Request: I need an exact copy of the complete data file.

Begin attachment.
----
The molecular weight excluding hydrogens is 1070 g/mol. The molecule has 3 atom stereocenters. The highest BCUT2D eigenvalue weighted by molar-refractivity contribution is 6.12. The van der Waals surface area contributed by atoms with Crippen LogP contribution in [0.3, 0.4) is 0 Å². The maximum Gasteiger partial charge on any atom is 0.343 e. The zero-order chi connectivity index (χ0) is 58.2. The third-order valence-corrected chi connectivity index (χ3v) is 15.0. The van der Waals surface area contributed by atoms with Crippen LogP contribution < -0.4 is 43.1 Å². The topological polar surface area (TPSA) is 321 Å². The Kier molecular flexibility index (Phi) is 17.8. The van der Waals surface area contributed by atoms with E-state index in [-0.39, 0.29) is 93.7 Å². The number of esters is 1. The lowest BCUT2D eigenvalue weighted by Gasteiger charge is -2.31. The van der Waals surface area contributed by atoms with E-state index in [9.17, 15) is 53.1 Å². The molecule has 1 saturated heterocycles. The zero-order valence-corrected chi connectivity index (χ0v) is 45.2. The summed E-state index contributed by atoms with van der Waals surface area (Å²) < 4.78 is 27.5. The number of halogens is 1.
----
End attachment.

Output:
The molecular weight excluding hydrogens is 1070 g/mol. The molecule has 3 atom stereocenters. The highest BCUT2D eigenvalue weighted by molar-refractivity contribution is 6.12. The van der Waals surface area contributed by atoms with Crippen LogP contribution in [0.3, 0.4) is 0 Å². The maximum Gasteiger partial charge on any atom is 0.343 e. The zero-order chi connectivity index (χ0) is 58.2. The third-order valence-corrected chi connectivity index (χ3v) is 15.0. The van der Waals surface area contributed by atoms with Crippen LogP contribution < -0.4 is 43.1 Å². The topological polar surface area (TPSA) is 321 Å². The Kier molecular flexibility index (Phi) is 17.8. The van der Waals surface area contributed by atoms with E-state index in [-0.39, 0.29) is 93.7 Å². The number of esters is 1. The lowest BCUT2D eigenvalue weighted by Gasteiger charge is -2.31. The van der Waals surface area contributed by atoms with E-state index in [9.17, 15) is 53.1 Å². The molecule has 1 saturated heterocycles. The zero-order valence-corrected chi connectivity index (χ0v) is 45.2. The summed E-state index contributed by atoms with van der Waals surface area (Å²) < 4.78 is 27.5. The number of halogens is 1.